People walk into the CBC building in Toronto on April 4, 2012. More than 70 former employees of the Canadian Broadcasting Corporation want Canada’s broadcast and telecom regulator to investigate the CBC’s new paid-content division, Tandem. THE CANADIAN PRESS/Nathan Denette

People walk into the CBC building in Toronto on April 4, 2012. More than 70 former employees of the Canadian Broadcasting Corporation want Canada’s broadcast and telecom regulator to investigate the CBC’s new paid-content division, Tandem. THE CANADIAN PRESS/Nathan Denette

Former CBC workers ask CRTC to investigate public broadcaster’s branded content unit

70 concerned former employees

TORONTO — More than 70 former employees of the Canadian Broadcasting Corporation want Canada’s broadcast regulator to investigate the CBC’s new paid-content division, Tandem.

The group says it has sent a letter to the Canadian Radio-television and Telecommunications Commission with concerns that the branded content unit “blurs the lines between advertising and news.”

A statement from the group also says the recently launched multi-platform service “marks a clear departure from the mission of Canada’s public broadcaster.”

The group says it wants the CRTC’s investigation to include “an assessment of the CBC’s past and current use of branded content, which exploits the trust of Canadians in the broadcaster’s news and information services.”

Tandem allows corporate clients to hire the CBC to create branded campaign content, like articles, audio and video.

When asked for comment on the criticism, the head of public affairs at CBC English Services noted that “while Tandem is new, branded content is not.”

“In fact, we have been offering this to our advertisers for many years as have other media outlets around the world,” Chuck Thompson said in an emailed statement Friday.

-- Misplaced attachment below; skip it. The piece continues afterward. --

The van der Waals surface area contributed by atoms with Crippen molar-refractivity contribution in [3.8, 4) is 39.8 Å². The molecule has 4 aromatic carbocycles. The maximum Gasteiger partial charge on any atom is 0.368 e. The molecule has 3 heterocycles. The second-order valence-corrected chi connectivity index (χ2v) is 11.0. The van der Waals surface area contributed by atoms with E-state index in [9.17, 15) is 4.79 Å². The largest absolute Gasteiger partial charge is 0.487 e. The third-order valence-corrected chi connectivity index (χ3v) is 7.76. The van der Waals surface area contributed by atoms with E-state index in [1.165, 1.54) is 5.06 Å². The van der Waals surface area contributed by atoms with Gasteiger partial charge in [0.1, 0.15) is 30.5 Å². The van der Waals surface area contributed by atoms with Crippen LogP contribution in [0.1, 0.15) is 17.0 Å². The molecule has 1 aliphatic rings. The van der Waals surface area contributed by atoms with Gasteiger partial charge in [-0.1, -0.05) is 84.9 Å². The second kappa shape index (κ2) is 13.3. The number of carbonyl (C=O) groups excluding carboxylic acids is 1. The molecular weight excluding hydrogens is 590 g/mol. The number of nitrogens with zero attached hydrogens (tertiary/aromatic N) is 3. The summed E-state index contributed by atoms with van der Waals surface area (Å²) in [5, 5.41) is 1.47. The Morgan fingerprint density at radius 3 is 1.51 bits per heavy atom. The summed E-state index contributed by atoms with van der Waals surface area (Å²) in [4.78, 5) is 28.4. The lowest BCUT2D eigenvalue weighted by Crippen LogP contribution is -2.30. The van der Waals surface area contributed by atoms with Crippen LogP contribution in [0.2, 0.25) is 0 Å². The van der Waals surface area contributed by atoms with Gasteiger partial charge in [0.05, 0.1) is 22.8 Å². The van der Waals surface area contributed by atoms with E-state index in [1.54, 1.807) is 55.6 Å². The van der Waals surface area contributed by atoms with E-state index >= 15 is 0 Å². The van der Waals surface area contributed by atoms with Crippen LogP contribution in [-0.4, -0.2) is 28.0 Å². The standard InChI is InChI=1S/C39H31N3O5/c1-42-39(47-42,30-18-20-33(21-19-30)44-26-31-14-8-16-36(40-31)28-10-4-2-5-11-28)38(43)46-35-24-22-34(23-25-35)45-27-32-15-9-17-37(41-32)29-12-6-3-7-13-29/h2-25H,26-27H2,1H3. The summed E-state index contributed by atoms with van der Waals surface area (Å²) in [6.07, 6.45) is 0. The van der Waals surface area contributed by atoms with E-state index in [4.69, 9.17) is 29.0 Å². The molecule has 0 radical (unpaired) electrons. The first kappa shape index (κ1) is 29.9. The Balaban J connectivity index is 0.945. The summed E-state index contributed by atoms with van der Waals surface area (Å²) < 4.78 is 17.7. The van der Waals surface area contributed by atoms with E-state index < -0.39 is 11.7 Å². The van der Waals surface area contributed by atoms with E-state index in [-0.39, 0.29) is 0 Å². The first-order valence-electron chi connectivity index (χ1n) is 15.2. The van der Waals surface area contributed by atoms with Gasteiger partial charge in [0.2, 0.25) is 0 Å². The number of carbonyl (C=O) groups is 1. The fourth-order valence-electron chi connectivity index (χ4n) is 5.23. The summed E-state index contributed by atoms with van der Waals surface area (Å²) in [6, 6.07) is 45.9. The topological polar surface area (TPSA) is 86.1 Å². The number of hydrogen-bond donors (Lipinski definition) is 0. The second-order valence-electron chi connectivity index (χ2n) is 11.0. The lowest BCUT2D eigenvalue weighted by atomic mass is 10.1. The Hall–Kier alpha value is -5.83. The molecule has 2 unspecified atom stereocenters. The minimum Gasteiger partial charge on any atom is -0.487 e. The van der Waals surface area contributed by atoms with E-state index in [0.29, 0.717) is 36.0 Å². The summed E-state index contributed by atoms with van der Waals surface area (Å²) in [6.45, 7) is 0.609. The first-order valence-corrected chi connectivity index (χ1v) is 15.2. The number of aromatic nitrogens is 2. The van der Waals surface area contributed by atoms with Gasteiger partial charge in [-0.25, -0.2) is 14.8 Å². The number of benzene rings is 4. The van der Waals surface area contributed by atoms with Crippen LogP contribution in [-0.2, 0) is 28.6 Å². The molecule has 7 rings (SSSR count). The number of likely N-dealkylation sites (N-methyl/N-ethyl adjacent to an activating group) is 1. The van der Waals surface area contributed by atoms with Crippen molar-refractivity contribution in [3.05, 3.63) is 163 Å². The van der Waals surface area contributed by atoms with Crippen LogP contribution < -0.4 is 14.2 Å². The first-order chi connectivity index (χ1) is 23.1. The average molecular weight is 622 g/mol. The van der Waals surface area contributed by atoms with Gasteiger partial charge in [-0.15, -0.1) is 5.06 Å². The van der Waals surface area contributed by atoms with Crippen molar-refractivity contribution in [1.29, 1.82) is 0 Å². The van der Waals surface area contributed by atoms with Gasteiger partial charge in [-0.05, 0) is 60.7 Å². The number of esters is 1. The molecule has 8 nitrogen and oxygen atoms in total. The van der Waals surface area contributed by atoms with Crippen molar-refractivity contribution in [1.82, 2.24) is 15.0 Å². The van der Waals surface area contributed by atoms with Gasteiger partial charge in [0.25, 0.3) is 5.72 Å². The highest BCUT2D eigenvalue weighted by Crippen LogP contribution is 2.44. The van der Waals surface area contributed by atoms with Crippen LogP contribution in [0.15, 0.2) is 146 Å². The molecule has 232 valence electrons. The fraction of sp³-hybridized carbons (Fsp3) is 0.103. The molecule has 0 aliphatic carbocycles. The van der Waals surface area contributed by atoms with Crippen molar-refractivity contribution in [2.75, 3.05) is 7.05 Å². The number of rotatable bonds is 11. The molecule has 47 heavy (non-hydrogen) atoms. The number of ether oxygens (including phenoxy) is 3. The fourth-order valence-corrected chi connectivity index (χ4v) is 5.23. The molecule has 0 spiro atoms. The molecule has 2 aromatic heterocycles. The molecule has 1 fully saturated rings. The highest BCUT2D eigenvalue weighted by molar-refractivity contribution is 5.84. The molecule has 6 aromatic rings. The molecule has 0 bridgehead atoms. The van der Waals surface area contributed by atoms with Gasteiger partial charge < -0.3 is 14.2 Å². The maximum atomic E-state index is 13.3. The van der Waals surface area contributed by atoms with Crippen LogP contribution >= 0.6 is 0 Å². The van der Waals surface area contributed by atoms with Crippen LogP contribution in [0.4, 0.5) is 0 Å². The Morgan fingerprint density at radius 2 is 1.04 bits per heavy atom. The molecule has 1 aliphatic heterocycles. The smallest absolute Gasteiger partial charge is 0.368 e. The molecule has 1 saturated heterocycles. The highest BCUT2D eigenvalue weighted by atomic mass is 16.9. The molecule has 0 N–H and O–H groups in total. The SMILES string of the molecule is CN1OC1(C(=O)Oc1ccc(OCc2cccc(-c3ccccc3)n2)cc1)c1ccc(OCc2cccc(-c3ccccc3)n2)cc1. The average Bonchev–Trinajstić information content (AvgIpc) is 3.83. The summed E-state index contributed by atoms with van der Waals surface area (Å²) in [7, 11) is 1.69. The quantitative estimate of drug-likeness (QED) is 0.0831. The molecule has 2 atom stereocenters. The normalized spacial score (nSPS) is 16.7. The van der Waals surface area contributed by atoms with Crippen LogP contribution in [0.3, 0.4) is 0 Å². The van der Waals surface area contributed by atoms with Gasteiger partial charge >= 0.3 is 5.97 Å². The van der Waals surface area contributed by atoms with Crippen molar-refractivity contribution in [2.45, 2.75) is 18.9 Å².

In announcing Tandem in September, the public broadcaster said it hired new staff and added two content editors. Thompson said the department is “completely separate” from the journalism team.

The group who signed the letter to the CRTC said it is worried about transparency.

“The CBC made no mention of branded content in its fall 2019 licence renewal application to the CRTC. There is no reference in the CRTC’s public information about the CBC, nor is there any disclosure in the CBC’s annual reports,” said the group’s statement.

Kelly Crowe, former medical sciences reporter for the CBC’s flagship news program “The National,” said “the CBC has been selling branded content without a frank discussion about the implications with its own journalists and the Canadian public.”

“When did the CBC’s Board of Directors approve this form of marketing and what are the rules that govern how branded content is labelled to avoid misleading readers, listeners and viewers?” she said.

Past CBC presidents Tony Manera and Robert Rabinovitch are among those who’ve signed the letter to the CRTC speaking out against Tandem.

Other signatories include former CBC-TV hosts Adrienne Clarkson, Peter Mansbridge and Elizabeth Gray, and journalists Mellissa Fung, Linden McIntyre and Brian Stewart.

The group said it also wants the CRTC to put the subject of branded content on the agenda for the January 2021 CBC licence renewal hearings, or to launch a separate inquiry.

“It’s no secret the CBC has been struggling financially for years, but some things should not be for sale,” said Paul Gaffney, a former CBC employee of about 30 years.

“The CBC was established to provide Canadians with high-quality programming, not to sell its credibility for a quick buck.”

This report by The Canadian Press was first published Nov. 13, 2020.

CBC

Get local stories you won't find anywhere else right to your inbox.
Sign up here

Just Posted

Asymptomatic testing will now be available for "priority groups" who are most likely to spread the COVID-19 virus to vulnerable or at-risk populations. File photo by THE CANADIAN PRESS
Alberta identifies 1,183 new COVID-19 cases on Sunday

50.5% of all active cases are variants of concern

Whistle Stop Cafe owner Christopher Scott and his sister Melodie pose for a photo at the Mirror restaurant. (File photo by Advocate staff)
Alberta Health Services delivers ‘closure order’ to Mirror restaurant

Alberta Health Services says it has delivered a closure order to a… Continue reading

Flags bearers hold the Canadian flag high during the Flags of Remembrance ceremony in Sylvan Lake in this October file photo. (Photo by Sean McIntosh/Advocate staff)
New project to pay tribute to Canadians killed in Afghanistan

Flags of Remembrance scheduled for Sept. 11

A health-care worker prepares a dose of the Pfizer-BioNTech COVID-19 vaccine at a clinic in Toronto on Thursday, January 7, 2021. THE CANADIAN PRESS/Nathan Denette